My life right now isn’t as exciting and interesting as it maybe was this time last year, but I feel happy and healthy and sane, so I really have no cause for complaint. Adventure comes in many forms, and right now the one I’m on is a bit more slow-paced than I’m used to. This likely means less blogging, but it’s good to not share everything with everyone all the time. (Especially when it makes for an uninteresting read.) Maybe I’ll write again in another three months, by which time I might be on a whole other level I’d never imagined before. Or I might still be here in Ottawa, doing the same stuff and feeling the same way, which would be great as well. You’ll know I’ve reached a point where it’s time to stage an adventure intervention when this turns into a cooking blog…but considering the state of my perpetually dirty kitchen, I don’t think there are any worries for the time being.

Advertisements
 

“Mesi bondye pou tou zanmi’m!” November 27, 2010

Lately I’ve been hearing from the people who know me best that my blog has been giving me away, indicating signs of wear and tear, exposing my waning optimism and questionable mental health. I just can’t get anything past you guys, can I, and mesi bondye for that!

I have definitely been feeling the strain of not only living and working in a challenging environment, but also the added stress of having multiple existential/moral/socio-economic/sexual (why not?)/political crises every single day about said life and work in said environment. When I said in my last post that I needed an extended mental health break, I was serious. It started out with just a week with good friends from base at an insanely luxurious all-inclusive resort in the Dominican Republic, which was at the same time the most amazing and most horrifying thing I’ve ever seen. (Kind of like dogs wearing sweaters or Chinese children who can expertly play classical violin while still in their mothers’ wombs.) Crossing the border and seeing the difference in the quality of life was shocking enough (pothole-free roads! Christmas lights! Lights at all!), but the extreme excess of the Lifestyle Hacienda Resort in Puerto Plata was enough to send me into a frenzy. So I did what anyone in my position would do: I drank and ate as much as possible, then booked a ticket back to Canada to digest for a week.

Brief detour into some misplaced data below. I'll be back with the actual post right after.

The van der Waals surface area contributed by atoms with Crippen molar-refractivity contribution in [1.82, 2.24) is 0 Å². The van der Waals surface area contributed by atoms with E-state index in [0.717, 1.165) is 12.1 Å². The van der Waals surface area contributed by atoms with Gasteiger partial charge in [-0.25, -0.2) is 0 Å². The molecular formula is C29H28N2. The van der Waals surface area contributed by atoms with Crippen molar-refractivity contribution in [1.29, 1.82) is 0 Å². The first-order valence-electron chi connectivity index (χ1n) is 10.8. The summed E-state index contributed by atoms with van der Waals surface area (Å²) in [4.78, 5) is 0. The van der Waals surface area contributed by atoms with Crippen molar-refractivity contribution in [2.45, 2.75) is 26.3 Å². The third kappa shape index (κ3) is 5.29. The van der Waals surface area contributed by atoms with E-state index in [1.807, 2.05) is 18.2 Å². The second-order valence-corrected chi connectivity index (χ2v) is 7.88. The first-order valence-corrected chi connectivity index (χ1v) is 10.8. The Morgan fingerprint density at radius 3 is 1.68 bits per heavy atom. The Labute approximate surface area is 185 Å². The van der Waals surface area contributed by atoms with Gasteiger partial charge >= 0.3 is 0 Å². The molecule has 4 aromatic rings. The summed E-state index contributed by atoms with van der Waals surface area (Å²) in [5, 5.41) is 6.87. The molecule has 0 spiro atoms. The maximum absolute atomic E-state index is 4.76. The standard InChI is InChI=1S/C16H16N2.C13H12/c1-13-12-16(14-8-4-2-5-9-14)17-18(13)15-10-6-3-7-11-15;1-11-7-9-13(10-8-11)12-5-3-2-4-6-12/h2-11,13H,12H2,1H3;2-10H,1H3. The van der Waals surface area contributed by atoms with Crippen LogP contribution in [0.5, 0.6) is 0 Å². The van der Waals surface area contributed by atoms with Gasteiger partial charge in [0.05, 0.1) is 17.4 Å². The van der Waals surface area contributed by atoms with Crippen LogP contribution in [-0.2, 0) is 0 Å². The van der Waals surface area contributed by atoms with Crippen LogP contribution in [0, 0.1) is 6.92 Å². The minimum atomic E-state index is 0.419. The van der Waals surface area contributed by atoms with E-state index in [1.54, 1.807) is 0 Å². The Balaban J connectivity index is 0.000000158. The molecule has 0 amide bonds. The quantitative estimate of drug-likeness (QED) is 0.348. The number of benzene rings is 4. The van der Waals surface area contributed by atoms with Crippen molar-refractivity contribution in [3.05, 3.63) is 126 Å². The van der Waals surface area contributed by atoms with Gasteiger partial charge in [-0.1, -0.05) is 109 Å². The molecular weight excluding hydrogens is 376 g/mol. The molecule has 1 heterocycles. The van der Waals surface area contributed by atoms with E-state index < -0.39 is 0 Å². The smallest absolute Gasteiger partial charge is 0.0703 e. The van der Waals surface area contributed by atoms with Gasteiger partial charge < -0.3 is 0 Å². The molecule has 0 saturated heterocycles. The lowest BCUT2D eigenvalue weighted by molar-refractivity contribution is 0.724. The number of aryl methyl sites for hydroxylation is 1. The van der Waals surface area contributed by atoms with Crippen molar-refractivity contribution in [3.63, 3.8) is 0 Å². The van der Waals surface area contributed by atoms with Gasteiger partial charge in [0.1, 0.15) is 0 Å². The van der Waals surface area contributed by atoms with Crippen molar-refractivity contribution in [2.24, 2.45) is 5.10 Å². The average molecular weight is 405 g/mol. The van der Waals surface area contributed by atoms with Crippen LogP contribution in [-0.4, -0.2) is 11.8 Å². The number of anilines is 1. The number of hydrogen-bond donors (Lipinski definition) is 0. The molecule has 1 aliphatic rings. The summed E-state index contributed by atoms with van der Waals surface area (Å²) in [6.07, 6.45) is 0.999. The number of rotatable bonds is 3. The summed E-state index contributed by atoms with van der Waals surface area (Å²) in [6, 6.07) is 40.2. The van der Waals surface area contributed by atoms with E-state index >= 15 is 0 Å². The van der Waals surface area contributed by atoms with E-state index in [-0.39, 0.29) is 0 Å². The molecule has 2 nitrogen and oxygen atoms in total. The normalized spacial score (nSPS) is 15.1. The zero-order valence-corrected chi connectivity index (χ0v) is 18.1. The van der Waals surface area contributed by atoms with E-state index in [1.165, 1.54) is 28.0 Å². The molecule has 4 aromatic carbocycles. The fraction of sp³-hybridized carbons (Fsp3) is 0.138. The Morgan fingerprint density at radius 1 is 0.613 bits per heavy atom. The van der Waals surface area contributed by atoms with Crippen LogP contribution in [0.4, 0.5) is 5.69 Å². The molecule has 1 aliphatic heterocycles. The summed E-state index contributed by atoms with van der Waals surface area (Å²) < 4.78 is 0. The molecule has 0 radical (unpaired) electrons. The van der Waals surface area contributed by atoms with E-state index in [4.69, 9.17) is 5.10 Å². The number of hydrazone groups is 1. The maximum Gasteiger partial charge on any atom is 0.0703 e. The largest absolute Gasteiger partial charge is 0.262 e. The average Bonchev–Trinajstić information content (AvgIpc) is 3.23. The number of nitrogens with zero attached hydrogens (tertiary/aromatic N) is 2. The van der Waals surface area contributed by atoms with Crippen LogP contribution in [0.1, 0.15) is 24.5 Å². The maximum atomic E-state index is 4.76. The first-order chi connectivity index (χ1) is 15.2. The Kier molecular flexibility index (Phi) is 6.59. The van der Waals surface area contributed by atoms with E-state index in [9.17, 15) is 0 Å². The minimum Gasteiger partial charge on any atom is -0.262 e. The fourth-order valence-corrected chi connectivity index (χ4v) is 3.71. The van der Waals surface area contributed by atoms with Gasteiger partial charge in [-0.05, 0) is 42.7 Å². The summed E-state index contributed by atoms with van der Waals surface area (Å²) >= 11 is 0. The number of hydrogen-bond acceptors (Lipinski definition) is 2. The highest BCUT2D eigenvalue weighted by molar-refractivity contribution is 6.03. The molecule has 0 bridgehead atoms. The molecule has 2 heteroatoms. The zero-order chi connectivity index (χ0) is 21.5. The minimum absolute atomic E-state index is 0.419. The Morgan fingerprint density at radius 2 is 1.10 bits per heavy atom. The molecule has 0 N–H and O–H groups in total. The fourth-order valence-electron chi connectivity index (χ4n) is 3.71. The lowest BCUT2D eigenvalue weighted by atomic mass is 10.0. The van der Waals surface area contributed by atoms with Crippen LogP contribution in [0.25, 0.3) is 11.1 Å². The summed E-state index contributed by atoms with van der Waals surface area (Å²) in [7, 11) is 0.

My visit home was unexpected. Even I didn’t know I was coming! I had a lot of time to relax and hang out with the people who I love most of all. I got a lot of insight into everything that’s been going on in the past month, both inside and outside of my selfish self. I am uncomfortable with the situation in Haiti and how it’s being handled by all parties involved, right down to who thinks they have the right to even be involved. What am I, as a white Canadian from a privileged background with little to no connection to this country, doing here at all? Am I some kind of a saviour, or some kind of sick tourist on the ultimate off-the-beaten-track backpacking adventure?  Both of these ideas sicken me. I don’t want to be either, but I guess the best I can do is to fall somewhere in between.

I’ve decided that in order to continue with whatever it is that I’m doing here (helping? gawking? sweating?), there are a few things that I have to do. I’ve decided that I can’t continue with the project that I was leading before, which involved working with the local government trying to do capacity building and liason stuff with the UN and other NGO’s. I know that I don’t have the knowledge, experience, or resources to do any really useful capacity building, and I also feel wrong pushing for the local government to rely more on NGO’s when I feel like that’s a really terrible way for a country to be run (something I will rant about later…I’m trying to keep these posts a readable length). Over the 2 months I have left with All Hands I’m going to do more physical, outside-type work, and also more work that gets me into the community on a personal level. I’m not sure what exactly I’ll be doing, but I feel like by doing that I can help in a more sustainable way. Mostly because it won’t make me go crazy and I will be a happier, more productive volunteer.

Yesterday was American Thanksgiving, and because we are a US-based NGO, we had a huge party last night to celebrate. We invited about 60 people from the community, including all of our local staff and volunteers and their families, and there were volunteers working all day to cook an amazing, full-on turkey dinner. It was the best holiday we’ve had so far on this project, mostly because of the positive reaction of our Haitian guests. I tried to explain the conecpt of giving thanks in my sometimes passable Creole, and asked my Haitian friends what they were thankful for. It was so great to hear them say “Mesi bondye pou tou zanmi’m,” – I thank God for all of my friends – refering to us, the foreign devils who have infested their town and tried to take over their lives.

I know I’ve said this before, but if nothing else,  this is what keeps me believing that I have a place here.